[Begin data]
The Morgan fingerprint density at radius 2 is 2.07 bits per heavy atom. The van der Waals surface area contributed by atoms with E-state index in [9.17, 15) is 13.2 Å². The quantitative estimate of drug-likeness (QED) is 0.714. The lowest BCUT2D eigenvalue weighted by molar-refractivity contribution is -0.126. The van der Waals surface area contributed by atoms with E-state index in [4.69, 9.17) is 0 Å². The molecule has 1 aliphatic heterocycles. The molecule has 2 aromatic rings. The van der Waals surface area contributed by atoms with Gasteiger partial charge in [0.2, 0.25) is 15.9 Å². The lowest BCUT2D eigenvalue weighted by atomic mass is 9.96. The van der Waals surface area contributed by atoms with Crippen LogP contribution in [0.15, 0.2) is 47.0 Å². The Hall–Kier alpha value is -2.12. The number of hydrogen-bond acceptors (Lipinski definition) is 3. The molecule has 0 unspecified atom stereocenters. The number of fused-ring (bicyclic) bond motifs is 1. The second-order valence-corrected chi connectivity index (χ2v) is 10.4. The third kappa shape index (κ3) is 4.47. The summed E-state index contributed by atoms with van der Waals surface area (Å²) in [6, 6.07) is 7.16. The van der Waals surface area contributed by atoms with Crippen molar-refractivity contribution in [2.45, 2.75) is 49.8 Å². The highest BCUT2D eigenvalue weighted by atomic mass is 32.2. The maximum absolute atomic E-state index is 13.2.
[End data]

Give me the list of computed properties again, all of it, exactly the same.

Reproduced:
The Morgan fingerprint density at radius 2 is 2.07 bits per heavy atom. The van der Waals surface area contributed by atoms with E-state index in [9.17, 15) is 13.2 Å². The quantitative estimate of drug-likeness (QED) is 0.714. The lowest BCUT2D eigenvalue weighted by molar-refractivity contribution is -0.126. The van der Waals surface area contributed by atoms with E-state index in [4.69, 9.17) is 0 Å². The molecule has 1 aliphatic heterocycles. The molecule has 2 aromatic rings. The van der Waals surface area contributed by atoms with Gasteiger partial charge in [0.2, 0.25) is 15.9 Å². The lowest BCUT2D eigenvalue weighted by atomic mass is 9.96. The van der Waals surface area contributed by atoms with Crippen LogP contribution in [0.15, 0.2) is 47.0 Å². The Hall–Kier alpha value is -2.12. The number of hydrogen-bond acceptors (Lipinski definition) is 3. The molecule has 0 unspecified atom stereocenters. The number of fused-ring (bicyclic) bond motifs is 1. The second-order valence-corrected chi connectivity index (χ2v) is 10.4. The third kappa shape index (κ3) is 4.47. The summed E-state index contributed by atoms with van der Waals surface area (Å²) in [6, 6.07) is 7.16. The van der Waals surface area contributed by atoms with Crippen molar-refractivity contribution in [2.45, 2.75) is 49.8 Å². The highest BCUT2D eigenvalue weighted by atomic mass is 32.2. The maximum absolute atomic E-state index is 13.2.